Stalin Regime Wrecks Soviet Economy

This appalling condition only reflects how inimical to the existence of the Soviet Union the Stalinist regime lifts become. Stalinist methods have well-nigh wrecked the country’s basic industrial equipment. In the reckless drive for records, under the monstrous bureaucratic regime, machines and workers have been driven to the breaking point. The result – a crisis, an ever-deepening crisis.

Stalin issues no direct information as to the condition of things in the sphere of goods for mass production. However, if only from his trials, sufficient “indirect” data can be obtained concerning the real living conditions of the masses, just how “merry and joyous” life really is: wages remain at very low levels and are often unpaid for long periods; the purchasing power of the ruble is extremely low, reflecting the scarcity of such necessities as butter, vegetable oil, salt, sugar, and even bread, to say nothing of tobacco. Among the masses – widespread discontent, ever sharpening, ever-aggravated by the looming reality of the war. Are we perhaps exaggerating the picture? That is the picture drawn by Pravda itself, in a leading article of March 6. It is well worth reprinting in full, but we confine ourselves only to the following three paragraphs:
 

Pravda Paints a Revealing Picture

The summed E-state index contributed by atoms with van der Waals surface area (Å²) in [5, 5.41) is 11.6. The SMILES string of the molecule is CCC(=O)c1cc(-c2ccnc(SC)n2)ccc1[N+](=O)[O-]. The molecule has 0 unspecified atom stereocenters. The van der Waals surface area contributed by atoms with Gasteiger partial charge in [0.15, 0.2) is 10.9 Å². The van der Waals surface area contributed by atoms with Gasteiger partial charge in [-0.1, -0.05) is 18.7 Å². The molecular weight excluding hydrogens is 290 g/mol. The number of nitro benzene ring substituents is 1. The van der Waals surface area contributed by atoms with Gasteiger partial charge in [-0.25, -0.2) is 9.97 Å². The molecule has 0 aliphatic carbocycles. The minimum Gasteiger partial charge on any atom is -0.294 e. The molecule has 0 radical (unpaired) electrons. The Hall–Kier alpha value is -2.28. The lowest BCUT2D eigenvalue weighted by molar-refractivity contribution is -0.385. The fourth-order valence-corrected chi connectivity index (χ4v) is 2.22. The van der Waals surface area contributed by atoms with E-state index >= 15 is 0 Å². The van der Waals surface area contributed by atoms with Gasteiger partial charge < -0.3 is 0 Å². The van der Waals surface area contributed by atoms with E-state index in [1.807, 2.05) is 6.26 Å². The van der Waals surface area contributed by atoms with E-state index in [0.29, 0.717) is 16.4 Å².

“The party and the Soviet government are improving, incessantly and from year to year, the material welfare of the toilers in the city and country. The filthy scum of the ‘Right Trotskyite’ block has done everything to worsen the material condition, if only of isolated layers of the toilers. The wrecker, spy and diversionist Grinko, has cynically testified in court that he and his henchmen tried to weaken the Soviet ruble; and that they held back the payment of wages to workers and employees. A practice was made of holding back wages in order to arouse dissatisfaction among the toilers. Today, in the light of the testimony of the defendants at the trial, both the lumber-worker in Archangel as well as the Sovkhoz worker in the Azov-Black Sea area – all those whose wages were frequently not paid in time during the past years but instead were maliciously held back, today they can all see for themselves who is responsible, for it and why it was done. Holding back the wages of certain groups of workers and employees was a link in the chain of provocations of the Right-Trotskyite conspirators, sowing dissatisfaction among the toilers ...